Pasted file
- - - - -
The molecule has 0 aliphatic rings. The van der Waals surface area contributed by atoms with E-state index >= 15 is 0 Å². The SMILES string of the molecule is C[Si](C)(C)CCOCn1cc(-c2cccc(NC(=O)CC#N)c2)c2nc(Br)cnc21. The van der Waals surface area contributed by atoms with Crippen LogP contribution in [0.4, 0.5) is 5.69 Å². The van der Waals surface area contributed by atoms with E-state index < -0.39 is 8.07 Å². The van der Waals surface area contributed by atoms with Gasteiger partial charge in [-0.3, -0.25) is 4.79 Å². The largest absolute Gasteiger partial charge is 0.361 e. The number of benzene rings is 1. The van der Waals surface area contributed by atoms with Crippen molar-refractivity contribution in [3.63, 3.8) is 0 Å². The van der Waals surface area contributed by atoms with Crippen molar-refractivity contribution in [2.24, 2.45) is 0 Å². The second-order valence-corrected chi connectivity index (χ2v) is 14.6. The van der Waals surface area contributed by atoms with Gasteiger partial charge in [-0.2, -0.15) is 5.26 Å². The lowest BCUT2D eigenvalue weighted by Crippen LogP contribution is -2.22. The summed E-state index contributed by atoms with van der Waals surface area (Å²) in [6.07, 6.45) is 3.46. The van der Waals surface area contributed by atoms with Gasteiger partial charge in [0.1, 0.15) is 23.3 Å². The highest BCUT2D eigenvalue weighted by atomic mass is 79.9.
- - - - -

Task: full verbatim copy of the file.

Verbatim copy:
The molecule has 0 aliphatic rings. The van der Waals surface area contributed by atoms with E-state index >= 15 is 0 Å². The SMILES string of the molecule is C[Si](C)(C)CCOCn1cc(-c2cccc(NC(=O)CC#N)c2)c2nc(Br)cnc21. The van der Waals surface area contributed by atoms with Crippen LogP contribution in [0.4, 0.5) is 5.69 Å². The van der Waals surface area contributed by atoms with E-state index < -0.39 is 8.07 Å². The van der Waals surface area contributed by atoms with Gasteiger partial charge in [-0.3, -0.25) is 4.79 Å². The largest absolute Gasteiger partial charge is 0.361 e. The number of benzene rings is 1. The van der Waals surface area contributed by atoms with Crippen molar-refractivity contribution in [3.63, 3.8) is 0 Å². The van der Waals surface area contributed by atoms with Crippen molar-refractivity contribution in [2.24, 2.45) is 0 Å². The second-order valence-corrected chi connectivity index (χ2v) is 14.6. The van der Waals surface area contributed by atoms with Gasteiger partial charge in [-0.2, -0.15) is 5.26 Å². The lowest BCUT2D eigenvalue weighted by Crippen LogP contribution is -2.22. The summed E-state index contributed by atoms with van der Waals surface area (Å²) in [6.07, 6.45) is 3.46. The van der Waals surface area contributed by atoms with Gasteiger partial charge in [0.1, 0.15) is 23.3 Å². The highest BCUT2D eigenvalue weighted by atomic mass is 79.9.